Feeding Regime ??

Discussion in 'General Discussion' started by Zulu, Jul 7, 2011.

  1. Zulu

    Zulu Member

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    My three weaker hives - all with 10 frame Deep plus one medium _ are all taking feed...... using hive top feeders .

    I add a quart at a time (1:1 mix with dash of Honey B Healthy) and they gobble it in about 36-48 hours (Strongest of the three is almost done in 24 hrs) . But I cannot give them this every second day.......

    The question _ how often should I be feeding them??

    NOTE: I am still seeing Pollen coming in albeit in small amounts.
    I do need to go in and check the stores, but been too hot (for me) when I had the time , maybe later today after work.
     
  2. tecumseh

    tecumseh New Member

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    purely guessing I would say about ever 7 to 10 days. although the feed is moved in 2 days or so it is not necessarily consumed in this time slot.
     

  3. Zulu

    Zulu Member

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    Thanks Tec.

    I assumed that but wanted to be sure.

    Just boiled up 14 gallons of 1:1 mix with Honey be Healthy added. Helps being a home brewer and having kegs to keep it in. Easy to pump into feeders with CO2.
     
  4. Iddee

    Iddee New Member

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    I would not venture a guess to how much until you have checked empty space. If they don't have ample expansion room, the feed should stop or a box added.
     
  5. tecumseh

    tecumseh New Member

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    Iddee bring up an important point...

    most time hefting will tell you the limitation that Iddee is speaking too... you can of course look inside and that is perfectly acceptable also. doing both will give you some feel of the relationship between hefting weight and internal condition. if a bee hive was 'feather light' you would want to fill the feeder a bit more often and if every cell has nectar then you likely need to curtail feeding somewhat. over feeding can (I think without a doubt) lead to its own set of problem.

    ps zulu my syrup cooking vat is an old stainless steel bee keg with the top cut out and a pipe and valve added to the bottom for draining. I typically cook up about 10 gallons at a time although shortly I will need to expand this capacity somewhat.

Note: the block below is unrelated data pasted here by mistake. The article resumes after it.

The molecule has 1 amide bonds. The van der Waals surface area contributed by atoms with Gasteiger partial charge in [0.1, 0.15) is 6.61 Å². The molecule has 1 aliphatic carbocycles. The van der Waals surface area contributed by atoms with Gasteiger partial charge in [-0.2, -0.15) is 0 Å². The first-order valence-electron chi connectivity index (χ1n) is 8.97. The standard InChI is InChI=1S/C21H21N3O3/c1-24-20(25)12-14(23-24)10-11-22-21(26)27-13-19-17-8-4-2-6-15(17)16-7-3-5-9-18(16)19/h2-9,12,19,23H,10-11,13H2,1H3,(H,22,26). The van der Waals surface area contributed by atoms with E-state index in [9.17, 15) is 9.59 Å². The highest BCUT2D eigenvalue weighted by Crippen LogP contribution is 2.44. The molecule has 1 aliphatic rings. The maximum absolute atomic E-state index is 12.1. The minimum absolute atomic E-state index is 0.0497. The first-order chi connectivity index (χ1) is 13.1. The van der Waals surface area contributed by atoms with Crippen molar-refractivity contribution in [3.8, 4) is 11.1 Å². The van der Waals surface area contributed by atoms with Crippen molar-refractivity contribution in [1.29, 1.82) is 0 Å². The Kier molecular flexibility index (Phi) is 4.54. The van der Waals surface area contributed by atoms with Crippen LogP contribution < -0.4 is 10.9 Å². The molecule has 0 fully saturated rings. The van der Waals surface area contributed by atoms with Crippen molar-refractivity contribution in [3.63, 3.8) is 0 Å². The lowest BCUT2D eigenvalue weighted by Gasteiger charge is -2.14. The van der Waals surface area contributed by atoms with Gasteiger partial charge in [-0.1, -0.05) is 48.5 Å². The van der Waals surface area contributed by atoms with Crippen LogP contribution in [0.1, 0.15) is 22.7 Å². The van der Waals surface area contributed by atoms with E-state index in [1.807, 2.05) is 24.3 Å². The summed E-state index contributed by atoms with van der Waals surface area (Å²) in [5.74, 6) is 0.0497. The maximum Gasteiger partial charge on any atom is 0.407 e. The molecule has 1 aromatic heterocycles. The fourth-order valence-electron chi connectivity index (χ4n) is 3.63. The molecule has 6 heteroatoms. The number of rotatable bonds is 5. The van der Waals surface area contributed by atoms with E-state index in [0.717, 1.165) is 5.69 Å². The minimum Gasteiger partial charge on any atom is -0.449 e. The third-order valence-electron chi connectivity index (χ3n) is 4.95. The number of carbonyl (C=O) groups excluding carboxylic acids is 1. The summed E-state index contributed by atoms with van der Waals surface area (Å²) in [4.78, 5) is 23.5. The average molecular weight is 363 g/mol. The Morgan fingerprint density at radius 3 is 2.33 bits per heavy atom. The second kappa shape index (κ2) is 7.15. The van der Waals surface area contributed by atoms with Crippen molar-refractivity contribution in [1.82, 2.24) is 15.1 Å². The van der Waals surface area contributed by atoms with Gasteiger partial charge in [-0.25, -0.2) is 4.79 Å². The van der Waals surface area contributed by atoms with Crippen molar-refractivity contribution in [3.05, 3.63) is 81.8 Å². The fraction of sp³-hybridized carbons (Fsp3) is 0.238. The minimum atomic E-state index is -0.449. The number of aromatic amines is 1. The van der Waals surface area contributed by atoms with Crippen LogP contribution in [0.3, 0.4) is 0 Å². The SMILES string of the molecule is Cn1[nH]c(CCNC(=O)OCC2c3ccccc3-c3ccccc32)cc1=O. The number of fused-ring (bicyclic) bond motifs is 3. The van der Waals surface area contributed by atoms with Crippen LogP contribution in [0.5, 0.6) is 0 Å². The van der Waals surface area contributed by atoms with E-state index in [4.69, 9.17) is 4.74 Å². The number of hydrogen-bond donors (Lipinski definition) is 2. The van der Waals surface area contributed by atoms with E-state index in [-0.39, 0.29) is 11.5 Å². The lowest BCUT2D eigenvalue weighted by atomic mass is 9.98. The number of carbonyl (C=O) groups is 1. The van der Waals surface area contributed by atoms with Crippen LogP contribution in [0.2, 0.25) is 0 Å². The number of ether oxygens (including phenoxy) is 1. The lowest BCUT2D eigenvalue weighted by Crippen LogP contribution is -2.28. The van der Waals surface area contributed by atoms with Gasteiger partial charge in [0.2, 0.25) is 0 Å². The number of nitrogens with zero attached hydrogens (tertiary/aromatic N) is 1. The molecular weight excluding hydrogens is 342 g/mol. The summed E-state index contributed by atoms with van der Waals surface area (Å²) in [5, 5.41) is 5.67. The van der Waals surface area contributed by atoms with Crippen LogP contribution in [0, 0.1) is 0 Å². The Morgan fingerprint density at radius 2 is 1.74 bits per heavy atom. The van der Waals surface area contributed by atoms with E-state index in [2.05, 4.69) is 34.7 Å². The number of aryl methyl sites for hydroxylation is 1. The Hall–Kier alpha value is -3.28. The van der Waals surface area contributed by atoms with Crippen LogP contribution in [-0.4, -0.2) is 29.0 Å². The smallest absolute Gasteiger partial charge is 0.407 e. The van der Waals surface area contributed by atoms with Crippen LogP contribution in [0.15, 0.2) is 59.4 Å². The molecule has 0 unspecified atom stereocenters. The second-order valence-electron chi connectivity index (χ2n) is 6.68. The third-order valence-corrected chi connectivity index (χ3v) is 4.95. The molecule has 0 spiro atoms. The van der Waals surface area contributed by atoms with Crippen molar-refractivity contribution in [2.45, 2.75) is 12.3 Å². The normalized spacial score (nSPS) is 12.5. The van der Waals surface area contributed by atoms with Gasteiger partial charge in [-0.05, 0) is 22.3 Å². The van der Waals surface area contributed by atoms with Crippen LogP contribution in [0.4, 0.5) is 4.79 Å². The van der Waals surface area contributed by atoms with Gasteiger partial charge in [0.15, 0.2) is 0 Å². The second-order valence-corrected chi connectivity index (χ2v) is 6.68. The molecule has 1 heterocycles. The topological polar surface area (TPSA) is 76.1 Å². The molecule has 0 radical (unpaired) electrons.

6. Dbure

    Dbure New Member

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    As most everyone knows, there has been a sustained drought in most of Texas. In my area of the northeast corner I have not seen rain in many days. It rained a little north of here yesterday and completely missed my area. I have not seen alot of pollen and nectar sources due to lack of water. Would any of you think that the bees need to be fed periodically, and how often would that be? Will they consume their stores from what they brought in in the spring without a source to bring in from during this drought? Today I watched them come and go and did not see any pollen being brought back. :dontknow:
     
  7. tecumseh

    tecumseh New Member

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    Everything here has or is quickly going thru their reserves. The spring time here was so dry that only a small number made any surplus which I was afraid to remove since even those are liable to come up short before the next set of flowers arrive.

    As Iddee suggested above having some information on what is inside is critical prior to forming some feeding plan. Truthfully I typically look a bit inside before I even add a feeder and after that I heft one end to test for weight. As a rule the small stuff (nucs and such) get a quart about every week and the larger stuff get a frame feeder on about a 10 day to 2 week schedule.

    this year I will accumulate a huge feed bill but I would rather ration it out over an extended time period than to feed large quantities in a frenzy all at once.